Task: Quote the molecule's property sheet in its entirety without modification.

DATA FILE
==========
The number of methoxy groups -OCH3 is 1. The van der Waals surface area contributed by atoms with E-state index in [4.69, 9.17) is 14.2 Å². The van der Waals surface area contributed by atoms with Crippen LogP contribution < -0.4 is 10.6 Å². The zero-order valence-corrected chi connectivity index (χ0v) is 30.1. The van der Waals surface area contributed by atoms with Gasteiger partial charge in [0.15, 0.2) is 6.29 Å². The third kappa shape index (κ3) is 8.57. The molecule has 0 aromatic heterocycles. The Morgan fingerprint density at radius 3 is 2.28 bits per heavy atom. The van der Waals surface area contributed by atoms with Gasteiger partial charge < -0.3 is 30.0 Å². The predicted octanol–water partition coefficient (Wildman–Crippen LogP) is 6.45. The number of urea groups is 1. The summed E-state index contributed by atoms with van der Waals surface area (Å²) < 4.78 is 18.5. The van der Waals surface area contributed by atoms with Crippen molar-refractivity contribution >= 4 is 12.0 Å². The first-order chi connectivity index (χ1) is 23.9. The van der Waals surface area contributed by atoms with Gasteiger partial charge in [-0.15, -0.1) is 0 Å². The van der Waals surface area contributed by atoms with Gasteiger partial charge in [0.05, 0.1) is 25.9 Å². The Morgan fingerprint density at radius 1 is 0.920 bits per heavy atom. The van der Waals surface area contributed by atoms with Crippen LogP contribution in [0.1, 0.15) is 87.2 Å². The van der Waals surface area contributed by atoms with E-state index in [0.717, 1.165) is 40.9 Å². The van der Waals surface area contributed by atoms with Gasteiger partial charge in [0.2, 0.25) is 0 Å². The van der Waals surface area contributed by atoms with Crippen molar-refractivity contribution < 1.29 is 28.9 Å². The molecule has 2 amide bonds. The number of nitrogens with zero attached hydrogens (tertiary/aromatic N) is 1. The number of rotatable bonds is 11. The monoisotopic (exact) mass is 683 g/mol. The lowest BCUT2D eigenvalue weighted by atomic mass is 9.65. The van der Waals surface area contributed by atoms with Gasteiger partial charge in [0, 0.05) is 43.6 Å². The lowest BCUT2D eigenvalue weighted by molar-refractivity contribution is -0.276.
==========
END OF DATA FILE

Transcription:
The number of methoxy groups -OCH3 is 1. The van der Waals surface area contributed by atoms with E-state index in [4.69, 9.17) is 14.2 Å². The van der Waals surface area contributed by atoms with Crippen LogP contribution < -0.4 is 10.6 Å². The zero-order valence-corrected chi connectivity index (χ0v) is 30.1. The van der Waals surface area contributed by atoms with Gasteiger partial charge in [0.15, 0.2) is 6.29 Å². The third kappa shape index (κ3) is 8.57. The molecule has 0 aromatic heterocycles. The Morgan fingerprint density at radius 3 is 2.28 bits per heavy atom. The van der Waals surface area contributed by atoms with Gasteiger partial charge < -0.3 is 30.0 Å². The predicted octanol–water partition coefficient (Wildman–Crippen LogP) is 6.45. The number of urea groups is 1. The summed E-state index contributed by atoms with van der Waals surface area (Å²) < 4.78 is 18.5. The van der Waals surface area contributed by atoms with Crippen molar-refractivity contribution >= 4 is 12.0 Å². The first-order chi connectivity index (χ1) is 23.9. The van der Waals surface area contributed by atoms with Gasteiger partial charge in [-0.15, -0.1) is 0 Å². The van der Waals surface area contributed by atoms with Gasteiger partial charge in [0.05, 0.1) is 25.9 Å². The Morgan fingerprint density at radius 1 is 0.920 bits per heavy atom. The van der Waals surface area contributed by atoms with Crippen LogP contribution in [0.1, 0.15) is 87.2 Å². The van der Waals surface area contributed by atoms with E-state index in [0.717, 1.165) is 40.9 Å². The van der Waals surface area contributed by atoms with Gasteiger partial charge in [0.2, 0.25) is 0 Å². The van der Waals surface area contributed by atoms with Crippen molar-refractivity contribution < 1.29 is 28.9 Å². The molecule has 2 amide bonds. The number of nitrogens with zero attached hydrogens (tertiary/aromatic N) is 1. The number of rotatable bonds is 11. The monoisotopic (exact) mass is 683 g/mol. The lowest BCUT2D eigenvalue weighted by atomic mass is 9.65. The van der Waals surface area contributed by atoms with Gasteiger partial charge in [0, 0.05) is 43.6 Å². The lowest BCUT2D eigenvalue weighted by molar-refractivity contribution is -0.276.